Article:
Pancreatic Cancer

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Pancreatic Cancer by Mind Map: Pancreatic Cancer

1. Pathophysiologic Etiology

1.1. Two types of Pancreatic Cancer: Exocrine (most common) and Endocrine.

1.1.1. 95% of cancers in the pancreas are exocrine pancreatic adenocarcinoma.

1.1.1.1. Pancreatic ductal adenocarcinoma evolve through non-invasive precursor lesions, usually intra-epithelial neoplasias.

1.1.1.1.1. These neoplasias go through genetic and epigenetic changes.

1.1.2. 5% of the cancers in the pancreas are endocrine, they are called neuroendocrine tumors (NET), they can be benign of malignant.

1.1.2.1. Can evolve from papillary mucinous neoplasms or mucinous cystic neoplasms

2. Causative Factors

2.1. In most cases it is unclear what causes the cancer, the only modifiable risk factor is smoking.

3. Risk Factors

3.1. Panceatitis

3.2. Obesity

3.3. Diabetes

3.3.1. A combination of these risk factors increases the risk of developing pancreatic cancer than one risk factor alone; long standing diabetes, cigarette smoking and poor diet.

3.4. Smoking

3.5. Direct relative with history of Pancreatic Cancer.

3.6. Older age, 65 and older

3.7. Family history of genetic syndromes such as: BRCA2 gene mutation, Lynch syndrome and familial atypical mole-malignant melanoma (FAMMM) syndrome.

4. Diagnostic Tests

4.1. CT, MRI, PET Scan, Ultra Sounds

4.2. Endoscopic Ultra Sound

4.3. Needle Aspiration Biospy

4.4. Blood test, CA19-9 tumor marker

4.5. Genetic testing if one has a family history of Pancreatic Cancer.

5. Common Findings

5.1. Signs and Symptoms do not usually present until the disease is in the advanced stages.

5.1.1. Pain in the abdomen that radiates to the back

5.1.2. Loss of apetite and unintended weight loss

5.1.3. Jaundice

5.1.4. Depression

5.1.5. New Onset Diabetes

5.1.6. Blood Clots/ DVT

5.1.7. Fatigue

6. Treatments

6.1. The first goal would be to remove the cancer with surgery, if it is not too advanced this treatment has fewer complications.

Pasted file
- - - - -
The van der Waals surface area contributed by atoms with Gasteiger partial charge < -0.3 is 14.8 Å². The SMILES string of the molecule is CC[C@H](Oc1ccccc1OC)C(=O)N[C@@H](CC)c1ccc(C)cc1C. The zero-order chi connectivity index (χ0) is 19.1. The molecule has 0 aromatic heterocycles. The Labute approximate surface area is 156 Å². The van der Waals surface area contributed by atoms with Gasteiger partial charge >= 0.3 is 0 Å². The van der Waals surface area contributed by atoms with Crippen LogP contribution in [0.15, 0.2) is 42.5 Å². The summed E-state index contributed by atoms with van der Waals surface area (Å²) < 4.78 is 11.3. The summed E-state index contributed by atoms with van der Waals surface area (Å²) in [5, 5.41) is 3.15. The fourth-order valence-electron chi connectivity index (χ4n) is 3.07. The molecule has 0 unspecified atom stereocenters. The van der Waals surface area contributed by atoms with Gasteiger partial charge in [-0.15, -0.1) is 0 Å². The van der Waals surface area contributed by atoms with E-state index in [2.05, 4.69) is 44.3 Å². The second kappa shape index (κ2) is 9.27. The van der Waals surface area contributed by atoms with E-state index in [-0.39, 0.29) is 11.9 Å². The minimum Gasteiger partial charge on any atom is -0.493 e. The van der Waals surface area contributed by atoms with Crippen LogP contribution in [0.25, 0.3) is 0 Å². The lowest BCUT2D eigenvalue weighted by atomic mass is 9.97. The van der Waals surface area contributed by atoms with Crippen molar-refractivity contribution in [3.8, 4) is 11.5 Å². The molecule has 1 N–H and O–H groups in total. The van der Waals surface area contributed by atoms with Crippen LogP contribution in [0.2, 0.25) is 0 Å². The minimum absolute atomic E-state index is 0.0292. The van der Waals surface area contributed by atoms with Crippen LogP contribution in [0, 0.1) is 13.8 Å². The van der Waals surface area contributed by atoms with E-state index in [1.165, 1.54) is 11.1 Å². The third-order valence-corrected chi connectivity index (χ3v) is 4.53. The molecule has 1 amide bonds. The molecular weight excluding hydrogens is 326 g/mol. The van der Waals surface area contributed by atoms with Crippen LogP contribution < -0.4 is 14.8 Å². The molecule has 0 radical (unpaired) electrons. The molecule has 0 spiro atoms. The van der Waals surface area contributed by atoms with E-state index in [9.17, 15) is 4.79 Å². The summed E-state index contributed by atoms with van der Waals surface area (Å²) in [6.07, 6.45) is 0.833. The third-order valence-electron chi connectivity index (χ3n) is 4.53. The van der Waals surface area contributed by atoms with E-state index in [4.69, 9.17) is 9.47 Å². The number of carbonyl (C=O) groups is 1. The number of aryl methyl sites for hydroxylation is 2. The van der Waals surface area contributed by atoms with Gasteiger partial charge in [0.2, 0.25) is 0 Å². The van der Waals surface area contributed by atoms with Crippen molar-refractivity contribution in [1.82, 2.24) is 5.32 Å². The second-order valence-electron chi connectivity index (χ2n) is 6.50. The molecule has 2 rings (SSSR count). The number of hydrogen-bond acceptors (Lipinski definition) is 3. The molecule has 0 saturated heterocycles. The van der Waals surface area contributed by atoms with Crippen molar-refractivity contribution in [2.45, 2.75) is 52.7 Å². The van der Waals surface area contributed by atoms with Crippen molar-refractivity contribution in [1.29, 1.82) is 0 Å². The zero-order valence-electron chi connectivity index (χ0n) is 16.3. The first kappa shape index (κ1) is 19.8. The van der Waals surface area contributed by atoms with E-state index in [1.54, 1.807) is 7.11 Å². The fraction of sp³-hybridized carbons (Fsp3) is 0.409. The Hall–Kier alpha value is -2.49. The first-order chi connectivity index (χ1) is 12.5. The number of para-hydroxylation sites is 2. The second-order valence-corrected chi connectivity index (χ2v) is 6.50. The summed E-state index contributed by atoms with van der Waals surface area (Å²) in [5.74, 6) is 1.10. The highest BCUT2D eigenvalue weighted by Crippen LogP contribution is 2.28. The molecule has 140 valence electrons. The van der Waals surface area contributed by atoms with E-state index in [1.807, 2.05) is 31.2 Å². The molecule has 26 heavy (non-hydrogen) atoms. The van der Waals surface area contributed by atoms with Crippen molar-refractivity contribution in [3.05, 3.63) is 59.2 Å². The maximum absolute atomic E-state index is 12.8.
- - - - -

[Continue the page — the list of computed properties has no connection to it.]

6.1.1. Surgery

6.1.1.1. If the tumor is in the pancreatic head, a Whippple is usually indicated: the head of the pancreas is removed, duodenum, gallbladder, common bile duct and sometimes part of the stomach and lymph nodes.

6.1.1.2. If the tumor is in the pancreatic tail, then the distal portion of the pancreas is removed and possibly the spleen

6.1.1.3. The whole pancreas can be removed in a total pancreatectomy, the patient would be insulin dependent and require enzyme supplementation after.

6.2. If the cancer has extended beyond the pancreas then chemotherapy is indicated

6.2.1. Chemotherapy

6.2.1.1. Can be given IV and Orally

6.2.1.2. Sometimes combined with radiation

6.2.1.2.1. Chemoradiation is typically used to treat cancer that has spread beyond the pancreas, but only to nearby organs and not to distant regions of the body.

6.2.1.3. In advanced pancreatic cancer chemo can be used to suppress growth and prolong survival but is not used to cure.

6.3. Radiation

6.3.1. Can be used before or after surgery to shrink tumors.

6.3.2. Can be used with chemotherapy when surgery is not an option.

6.4. Palliative Care

6.4.1. This is not hospice but rather pain relief and treatment of symptoms associated with the cancer.

7. Pathophysiologic Factors

7.1. Metastasis to the liver, causes liver failure and is the number one cause of death in Pancreatic cancer patients.

7.2. Pancreatic cancer causes systemic inflammation with elevated levels of Interleukin (IL) 1-B, and IL-6, elevated levels of ILs have been associated with venous thromboembolism.

7.3. Cachexia, this is a multi-systemic syndrome which causes multiple metabolic disturbances, lean mass catabolism, anorexia and fatigue. An estimated 83% of all patients with pancreatic cancer experience this.